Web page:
I routinely get emails from Tribune readers telling me about an old person they know — a father, a grandmother, an aunt, a neighbor — who deserves to be written about.
I've received two such emails in the past few days alone.
One email was about Chicagoan Minnie Solomon, who turns 100 this month.
"She's smarter than both of us combined," wrote a much younger member of Solomon's Temple Sholom congregation, "and her memory (for history, politics, you name it) is phenomenal. She also has really good skin, dammit."
The other email was from Annilise Flanagan, about her uncle, Gerard Radice.
"Gerard turns 95 in December," she wrote, "and continues to work every day in his CPA business (still taking yearly classes because 'there are all these new rules,' he says). Still ushers at his church almost every Sunday, still mentoring young people who contact him from his long years of teaching at DePaul University."
I can't write about all, or even most, of the people I hear about, and yet for some reason I keep a lot of these emails around for a while, like this one from a Glen Ellyn woman who wanted people to know about her 97-year-old neighbor, Erwin, known as Irv.
"He served two tours of duty in Europe during WWII," she wrote. "He fought with Patton. He is the winner of 5 Bronze Stars. He is full of amazing stories that should be told. … Irv has great stories to tell of working on an ice truck, delivering ice blocks around the neighborhood."
Great stories to tell.
That line, or something like it, figures into most of these emails, all of which also carry the unstated message: Let's honor our elders. Be amazed before it's too late. Be aware that being old can be inspiring.
At some point in life, if you're lucky enough to know an old person well, you recognize that that person's stories are the closest you can come to time travel.
Ice delivery. World War II. Life in the 1920s.
We can read about such things in novels and biographies, we can watch the documentaries and the miniseries, but hearing about such things from living people makes the past more than dry history.
Wait a minute, someone out there is saying. Old? Isn't "old" an insult?
Old may not be a category coveted by advertisers, but taken at face value — "having lived for many years," says Merriam-Webster — it's a fine word.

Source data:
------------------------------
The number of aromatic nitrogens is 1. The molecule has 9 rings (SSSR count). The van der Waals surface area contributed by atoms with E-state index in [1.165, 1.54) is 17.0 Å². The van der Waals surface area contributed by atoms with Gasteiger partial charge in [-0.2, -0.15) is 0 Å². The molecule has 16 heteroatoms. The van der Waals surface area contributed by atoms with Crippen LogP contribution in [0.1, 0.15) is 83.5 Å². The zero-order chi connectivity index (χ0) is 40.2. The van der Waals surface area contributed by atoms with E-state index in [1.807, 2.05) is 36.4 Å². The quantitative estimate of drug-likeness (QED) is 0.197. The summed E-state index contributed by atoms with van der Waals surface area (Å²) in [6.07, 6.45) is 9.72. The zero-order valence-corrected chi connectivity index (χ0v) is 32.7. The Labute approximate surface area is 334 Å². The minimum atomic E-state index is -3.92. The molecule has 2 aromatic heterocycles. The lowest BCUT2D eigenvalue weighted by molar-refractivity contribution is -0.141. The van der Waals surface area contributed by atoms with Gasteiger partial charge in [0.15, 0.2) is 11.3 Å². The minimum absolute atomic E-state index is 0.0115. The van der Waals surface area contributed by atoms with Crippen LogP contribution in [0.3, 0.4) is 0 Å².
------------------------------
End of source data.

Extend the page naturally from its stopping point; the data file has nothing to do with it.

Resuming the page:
On the other hand, old isn't what it used to be. The number of people living into their 80s and 90s continues to grow significantly; so does their percentage of the population.
According to the 2010 census, there were 53,364 centenarians in the United States, up from just a little more than 32,000 in 1980.
To qualify as truly, amazingly old these days, you have to be 105.
Here's another email, from a reader who wrote me a while back about two friends, 104 and 107.
The 107-year-old, she wrote, "reads three newspapers a day, is part of a women's knitting group that gives blankets to sick children and has strong political views still influenced by her dad's teachings from the early 1900s."
The 104-year-old was an ardent knitter who still loved to shop for clothes, powder and lipstick.
Reading these emails, I'm struck not only by the stories that the old people have to tell but by how lucky they are to have friends and relatives who want to hear them.
Many old people aren't that fortunate. So here's a thought for the holiday season.
If you know an elderly person — in your family, your neighborhood, where you worship — ask to hear a story. Or ask what they think of the world today. Listen. Travel to the places that only an older person can take you.
On a final note, there's this, from the woman who wrote me about Minnie Solomon, whose birthday is Nov. 16:
"Here's my favorite recent quote from her: 'Life's too short to hold grudges.' I guess at 100 she would know."